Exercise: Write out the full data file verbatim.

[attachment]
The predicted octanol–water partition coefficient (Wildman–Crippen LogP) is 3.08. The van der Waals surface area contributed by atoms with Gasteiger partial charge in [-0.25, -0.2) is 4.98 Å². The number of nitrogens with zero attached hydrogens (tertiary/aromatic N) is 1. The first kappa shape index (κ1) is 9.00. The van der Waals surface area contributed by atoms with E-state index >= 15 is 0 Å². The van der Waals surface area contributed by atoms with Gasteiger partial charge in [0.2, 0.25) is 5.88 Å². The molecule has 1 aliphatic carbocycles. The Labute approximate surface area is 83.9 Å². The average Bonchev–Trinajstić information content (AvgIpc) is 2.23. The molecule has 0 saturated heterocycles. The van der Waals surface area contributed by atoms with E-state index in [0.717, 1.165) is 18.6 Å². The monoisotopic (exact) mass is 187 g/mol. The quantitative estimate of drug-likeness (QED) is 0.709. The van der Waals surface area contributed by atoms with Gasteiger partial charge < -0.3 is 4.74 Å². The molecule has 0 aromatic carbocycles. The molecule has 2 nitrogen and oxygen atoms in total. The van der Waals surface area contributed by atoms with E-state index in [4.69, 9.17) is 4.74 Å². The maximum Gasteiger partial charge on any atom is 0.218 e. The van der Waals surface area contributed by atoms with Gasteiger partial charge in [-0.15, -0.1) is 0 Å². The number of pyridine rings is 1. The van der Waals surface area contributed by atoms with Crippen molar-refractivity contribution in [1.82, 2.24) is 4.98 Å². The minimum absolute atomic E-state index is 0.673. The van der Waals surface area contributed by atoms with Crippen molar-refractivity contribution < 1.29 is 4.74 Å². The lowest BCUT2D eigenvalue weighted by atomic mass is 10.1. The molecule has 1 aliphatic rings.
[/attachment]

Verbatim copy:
The predicted octanol–water partition coefficient (Wildman–Crippen LogP) is 3.08. The van der Waals surface area contributed by atoms with Gasteiger partial charge in [-0.25, -0.2) is 4.98 Å². The number of nitrogens with zero attached hydrogens (tertiary/aromatic N) is 1. The first kappa shape index (κ1) is 9.00. The van der Waals surface area contributed by atoms with E-state index >= 15 is 0 Å². The van der Waals surface area contributed by atoms with Gasteiger partial charge in [0.2, 0.25) is 5.88 Å². The molecule has 1 aliphatic carbocycles. The Labute approximate surface area is 83.9 Å². The average Bonchev–Trinajstić information content (AvgIpc) is 2.23. The molecule has 0 saturated heterocycles. The van der Waals surface area contributed by atoms with E-state index in [0.717, 1.165) is 18.6 Å². The monoisotopic (exact) mass is 187 g/mol. The quantitative estimate of drug-likeness (QED) is 0.709. The van der Waals surface area contributed by atoms with Gasteiger partial charge < -0.3 is 4.74 Å². The molecule has 0 aromatic carbocycles. The molecule has 2 nitrogen and oxygen atoms in total. The van der Waals surface area contributed by atoms with E-state index in [4.69, 9.17) is 4.74 Å². The maximum Gasteiger partial charge on any atom is 0.218 e. The van der Waals surface area contributed by atoms with Gasteiger partial charge in [-0.15, -0.1) is 0 Å². The number of pyridine rings is 1. The van der Waals surface area contributed by atoms with Crippen molar-refractivity contribution in [1.82, 2.24) is 4.98 Å². The minimum absolute atomic E-state index is 0.673. The van der Waals surface area contributed by atoms with Crippen molar-refractivity contribution < 1.29 is 4.74 Å². The lowest BCUT2D eigenvalue weighted by atomic mass is 10.1. The molecule has 1 aliphatic rings.